So for New Year's Eve my husband I decided to go to the movies, and we wanted a "big" movie for a night like New Year's so we picked Les Misérables, the latest film adaptation of the 1862 novel by Victor Hugo and 1980 musical based on the novel. We picked right, because this movie is an epic and a contemporary classic.

I had seen the musical once a long time ago but I was more or less unfamiliar with the story past the basic premise. The story unfolds across the bloody tableau of 19th century France with all of its political and social upheaval. Jean Valjean is a criminal who had been sentenced to years in prison for stealing a loaf of bread. He's released but remains on parole; as a convict, he's a pariah and cannot support himself. After stealing some silver from a church, he decides to break parole and change his life. Years later he's a mayor and respected businessman who through a series of circumstances becomes foster father to a young girl, Cosette. Years pass. More stuff happens. But shadowing Valjean throughout his life is Inspector Javert, a rigid and righteous officer of the law who promises to hunt Valjean to his grave.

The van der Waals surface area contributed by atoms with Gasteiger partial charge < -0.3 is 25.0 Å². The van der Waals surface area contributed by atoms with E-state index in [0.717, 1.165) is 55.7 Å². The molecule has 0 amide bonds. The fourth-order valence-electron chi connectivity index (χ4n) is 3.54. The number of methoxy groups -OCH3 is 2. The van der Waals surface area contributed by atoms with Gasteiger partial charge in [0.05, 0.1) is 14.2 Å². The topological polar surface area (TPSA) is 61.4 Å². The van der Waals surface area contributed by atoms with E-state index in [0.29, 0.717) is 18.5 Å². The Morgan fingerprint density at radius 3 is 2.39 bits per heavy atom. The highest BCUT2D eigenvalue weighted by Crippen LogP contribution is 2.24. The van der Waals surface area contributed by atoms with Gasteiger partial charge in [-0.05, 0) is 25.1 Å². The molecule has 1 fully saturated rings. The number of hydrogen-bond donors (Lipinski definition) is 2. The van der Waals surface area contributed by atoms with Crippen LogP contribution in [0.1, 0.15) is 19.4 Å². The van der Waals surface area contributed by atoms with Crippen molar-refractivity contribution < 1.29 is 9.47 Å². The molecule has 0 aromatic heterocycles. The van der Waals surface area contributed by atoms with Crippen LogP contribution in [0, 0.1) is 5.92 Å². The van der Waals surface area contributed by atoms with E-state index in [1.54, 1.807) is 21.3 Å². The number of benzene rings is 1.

The novel is considered to be one of the best ever written; the musical has been hugely popular and an iconic theatrical spectacle. And the movie is just amazing. First of all, the actors all sing their parts. Hugh Jackman is a Tony award winner so we expect him to be excellent, and he is. Anne Hathaway as the doomed Fantine and Russell Crowe as Javert are incredible. Hathaway in particular will break your heart. Samantha Barks as Eponine was wonderful, too, probably the breakout star of the movie. I read on IMDB that she won the roll over Taylor Swift! I can't imagine sugary Taylor as Eponine but Barks is just great.

And the film, which is sung virtually throughout, is completely engrossing. There are no titles until the end of the film so when it starts, it really starts, and draws you right in. Jackman is unrecognizable for his first few minutes on screen and his transformations are fun to watch. The story travels through the revolutions and protests of Paris as well as its streets and houses and social classes. The movie shortens and simplifies lots of aspects of the book- but at over two and a half hours long, it's still got plenty of story and character to keep you going. Sometimes it felt like each character got about 10 minutes of screen time before his or her untimely death, but that's only because time flies when you're having fun, and Les Misérables, for all is unhappiness, is one of the best times I've had at the movies in a long time. Highly, highly recommended for adults and teens, make some time for it before it leaves theaters. It's worth seeing on the big screen!